Lord forgive me for starting with the most obvious question, but in the case of Timmy Failure: Mistakes Were Made, it is the most obvious because it is also the most dumbfounding: how is it that one goes from directing the winner of the Academy Award for Best Picture to making a direct-to-streaming children's movie for Disney that could not possibly be more overt about positioning itself as just another piece of content to keep the user based distracted from turning off their subscription for at least one more fortnight? And not in the sense that, say, John G. Avildsen makes Rocky in 1976, and then his career twists this way and corkscrews that way and yada yada yada, it's 1989 and he's Razzie-nominated for The Karate Kid, Part III. Timmy Failure is literally the very next project Tom McCarthy has directed since his 2015 Oscar-winner Spotlight, absent some television work (two episodes of 13 Reasons Why, which he executive produces, in 2019) and some writing (co-creating the miniseries The Loudest Voice, and doing a pass on Disney's Christopher Robin). And is there any possible way that this was what he truly wanted to cash in that capital on? Because if you really want to direct a Disney movie and you have a name and a well-liked career behind you, I'm pretty sure they'll let you do that anytime. You don't need to use your Oscar points for it.

Nevertheless, Timmy Failure: Mistakes Were Made it is, the sixth feature film in a career that started in the unbelievably delicate and thoughtful character-driven indies The Station Agent (2003) and The Visitor (2007), before drifting maybe a little too close to mainstream banality with Win Win (2011), and then sharply swerving off-course and face-planting in a pile of cow shit with The Cobbler (2014). So hey, that's something we can say that's unambiguously positive about Timmy Failure: it is by no means the worst film from the director of The Cobbler. Though it is with no small amount of regret and the appropriate degree of hushed horror that I propose that Timmy Failure is closer to The Cobbler than it is to anything else McCarthy has directed thus far.

Timmy Failure (Winslow Fegley) - that's his actual name, it's not some cruel nickname nor an ironic superhero-like pseudonym - is an 11-year-old boy living with his mom (Ophelia Lovibond) in Portland, and if there is any way in which you can even start to glimpse the old McCarthy in any of this, it's in the very mild, thoughtful location photography of that city, capturing all of its storied weirdness in a gentle, kid-friendly way. Timmy, as he explains in his prattling voiceover that, I am fairly confident, takes up more than 50% of all his dialogue, and possibly more than 50% of all the words spoken by anybody in the film, fancies himself a hard-boiled private detective, which is one major strand of his fantasy life; the other is that he is accompanied at all times by a fully-grown polar bear named Total. And for this reason, he has named his detective agency, with an acutely aggressive sense of defensive irony, "Total Failure".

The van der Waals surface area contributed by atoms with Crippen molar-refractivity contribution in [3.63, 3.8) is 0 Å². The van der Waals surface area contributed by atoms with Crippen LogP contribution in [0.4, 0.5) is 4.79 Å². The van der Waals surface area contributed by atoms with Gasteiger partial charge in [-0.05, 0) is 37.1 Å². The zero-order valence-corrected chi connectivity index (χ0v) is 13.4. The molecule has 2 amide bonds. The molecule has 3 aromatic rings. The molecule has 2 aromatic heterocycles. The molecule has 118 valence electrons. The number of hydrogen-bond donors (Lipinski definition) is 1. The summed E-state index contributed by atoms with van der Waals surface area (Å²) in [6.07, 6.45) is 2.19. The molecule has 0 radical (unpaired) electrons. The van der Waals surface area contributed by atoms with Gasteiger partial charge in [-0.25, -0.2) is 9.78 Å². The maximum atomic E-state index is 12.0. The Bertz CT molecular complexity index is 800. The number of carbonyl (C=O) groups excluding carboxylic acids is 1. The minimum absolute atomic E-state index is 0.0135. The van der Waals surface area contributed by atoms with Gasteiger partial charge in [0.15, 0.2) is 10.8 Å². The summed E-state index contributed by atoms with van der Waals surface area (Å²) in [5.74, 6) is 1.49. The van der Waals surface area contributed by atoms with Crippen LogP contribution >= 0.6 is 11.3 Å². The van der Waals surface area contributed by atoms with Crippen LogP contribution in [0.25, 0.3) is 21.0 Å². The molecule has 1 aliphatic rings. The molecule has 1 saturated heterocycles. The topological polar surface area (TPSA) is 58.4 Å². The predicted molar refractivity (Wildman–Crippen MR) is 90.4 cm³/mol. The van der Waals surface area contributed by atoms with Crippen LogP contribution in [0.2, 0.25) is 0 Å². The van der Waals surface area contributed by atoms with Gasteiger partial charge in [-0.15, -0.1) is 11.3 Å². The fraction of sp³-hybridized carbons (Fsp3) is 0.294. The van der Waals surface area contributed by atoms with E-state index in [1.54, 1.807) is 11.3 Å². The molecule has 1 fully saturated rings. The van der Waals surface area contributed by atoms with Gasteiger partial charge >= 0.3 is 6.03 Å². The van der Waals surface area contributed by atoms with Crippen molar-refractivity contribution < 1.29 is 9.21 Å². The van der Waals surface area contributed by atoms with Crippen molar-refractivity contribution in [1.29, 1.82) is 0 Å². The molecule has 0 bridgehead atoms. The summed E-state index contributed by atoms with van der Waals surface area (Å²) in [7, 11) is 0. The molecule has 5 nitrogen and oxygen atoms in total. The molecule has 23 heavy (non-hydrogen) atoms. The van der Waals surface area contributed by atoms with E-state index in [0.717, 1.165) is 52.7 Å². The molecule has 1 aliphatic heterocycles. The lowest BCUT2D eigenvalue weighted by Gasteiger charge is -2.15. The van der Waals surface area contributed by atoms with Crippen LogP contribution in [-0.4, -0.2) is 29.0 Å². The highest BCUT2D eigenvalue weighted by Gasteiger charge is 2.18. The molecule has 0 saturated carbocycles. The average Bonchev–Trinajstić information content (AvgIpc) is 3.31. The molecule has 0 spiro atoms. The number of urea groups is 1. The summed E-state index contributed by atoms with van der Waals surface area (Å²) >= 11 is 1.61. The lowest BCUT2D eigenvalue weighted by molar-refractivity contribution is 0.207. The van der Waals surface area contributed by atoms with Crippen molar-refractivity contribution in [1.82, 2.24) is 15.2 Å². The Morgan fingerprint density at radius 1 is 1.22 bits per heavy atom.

There is, sort of, no actual story here. Timmy loses his mom's Segway - won in a church raffle, and the only nice thing that the desperately broke Failures own - while investigating the death of the class hamster that he was to have taken over from its present caretaker. And he and his best (and maybe only) friend Rollo (the mononymous Kei, whose agent needs to talk him into getting a more Googleable name) go around trying to find it, in defiance of all adult authority, convincing themselves through a combination of hasty conclusions and misunderstandings that the Segway was taken by Russian spies, who may have one of their agents in Timmy's own class. This plays out over the course of 99 indescribably long minutes (as the film reached its evident finish line, I find myself mildly exhausted and surprised by how lanky the pacing was; and then I realised there was literally an entire act left to go), which largely consist of Timmy insisting on the real, physical existence of his fantasy world in such myopic terms that it starts to border on sociopathy. The closest analogue I can come up with is the comic strip Calvin & Hobbes, which feels like it might even be deliberate: the author of the Timmy Failure book series and this film's co-writer, Stephan Pastis, is a newspaper cartoonist himself, and an acquaintance of Calvin creator Bill Watterson.